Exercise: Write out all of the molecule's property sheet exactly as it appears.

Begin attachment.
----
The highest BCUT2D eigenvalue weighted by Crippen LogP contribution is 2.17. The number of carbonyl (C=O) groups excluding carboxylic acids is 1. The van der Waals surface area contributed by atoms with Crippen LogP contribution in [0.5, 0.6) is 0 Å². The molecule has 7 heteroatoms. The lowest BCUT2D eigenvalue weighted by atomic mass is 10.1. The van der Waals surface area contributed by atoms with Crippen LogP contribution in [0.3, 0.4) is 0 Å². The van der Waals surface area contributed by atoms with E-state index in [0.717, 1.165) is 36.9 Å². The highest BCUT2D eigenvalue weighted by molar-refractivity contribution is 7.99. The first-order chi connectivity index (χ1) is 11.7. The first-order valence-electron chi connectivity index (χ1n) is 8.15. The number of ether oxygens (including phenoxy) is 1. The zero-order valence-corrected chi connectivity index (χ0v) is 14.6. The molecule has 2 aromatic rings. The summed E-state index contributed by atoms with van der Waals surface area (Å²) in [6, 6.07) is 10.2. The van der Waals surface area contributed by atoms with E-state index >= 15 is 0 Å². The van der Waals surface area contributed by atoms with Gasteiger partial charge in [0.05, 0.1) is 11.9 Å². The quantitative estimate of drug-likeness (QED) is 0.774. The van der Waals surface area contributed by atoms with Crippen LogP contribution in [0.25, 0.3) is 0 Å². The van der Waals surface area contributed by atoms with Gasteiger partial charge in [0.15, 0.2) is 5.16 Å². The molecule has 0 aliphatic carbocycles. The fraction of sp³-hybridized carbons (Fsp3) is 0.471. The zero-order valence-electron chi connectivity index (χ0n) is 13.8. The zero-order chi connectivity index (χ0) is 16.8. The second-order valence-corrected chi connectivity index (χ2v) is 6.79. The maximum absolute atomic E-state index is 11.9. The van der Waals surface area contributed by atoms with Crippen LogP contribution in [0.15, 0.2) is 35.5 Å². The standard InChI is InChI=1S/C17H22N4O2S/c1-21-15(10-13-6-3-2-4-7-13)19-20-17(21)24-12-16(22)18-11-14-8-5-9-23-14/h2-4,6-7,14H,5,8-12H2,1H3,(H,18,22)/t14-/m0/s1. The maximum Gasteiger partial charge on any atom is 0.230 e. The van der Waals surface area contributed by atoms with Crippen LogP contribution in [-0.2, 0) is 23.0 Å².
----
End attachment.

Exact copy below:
The highest BCUT2D eigenvalue weighted by Crippen LogP contribution is 2.17. The number of carbonyl (C=O) groups excluding carboxylic acids is 1. The van der Waals surface area contributed by atoms with Crippen LogP contribution in [0.5, 0.6) is 0 Å². The molecule has 7 heteroatoms. The lowest BCUT2D eigenvalue weighted by atomic mass is 10.1. The van der Waals surface area contributed by atoms with Crippen LogP contribution in [0.3, 0.4) is 0 Å². The van der Waals surface area contributed by atoms with E-state index in [0.717, 1.165) is 36.9 Å². The highest BCUT2D eigenvalue weighted by molar-refractivity contribution is 7.99. The first-order chi connectivity index (χ1) is 11.7. The first-order valence-electron chi connectivity index (χ1n) is 8.15. The number of ether oxygens (including phenoxy) is 1. The zero-order valence-corrected chi connectivity index (χ0v) is 14.6. The molecule has 2 aromatic rings. The summed E-state index contributed by atoms with van der Waals surface area (Å²) in [6, 6.07) is 10.2. The van der Waals surface area contributed by atoms with E-state index >= 15 is 0 Å². The van der Waals surface area contributed by atoms with Gasteiger partial charge in [0.05, 0.1) is 11.9 Å². The quantitative estimate of drug-likeness (QED) is 0.774. The van der Waals surface area contributed by atoms with Crippen LogP contribution in [0.25, 0.3) is 0 Å². The van der Waals surface area contributed by atoms with Gasteiger partial charge in [0.15, 0.2) is 5.16 Å². The molecule has 0 aliphatic carbocycles. The fraction of sp³-hybridized carbons (Fsp3) is 0.471. The zero-order valence-electron chi connectivity index (χ0n) is 13.8. The zero-order chi connectivity index (χ0) is 16.8. The second-order valence-corrected chi connectivity index (χ2v) is 6.79. The maximum absolute atomic E-state index is 11.9. The van der Waals surface area contributed by atoms with Crippen LogP contribution in [0.15, 0.2) is 35.5 Å². The standard InChI is InChI=1S/C17H22N4O2S/c1-21-15(10-13-6-3-2-4-7-13)19-20-17(21)24-12-16(22)18-11-14-8-5-9-23-14/h2-4,6-7,14H,5,8-12H2,1H3,(H,18,22)/t14-/m0/s1. The maximum Gasteiger partial charge on any atom is 0.230 e. The van der Waals surface area contributed by atoms with Crippen LogP contribution in [-0.2, 0) is 23.0 Å².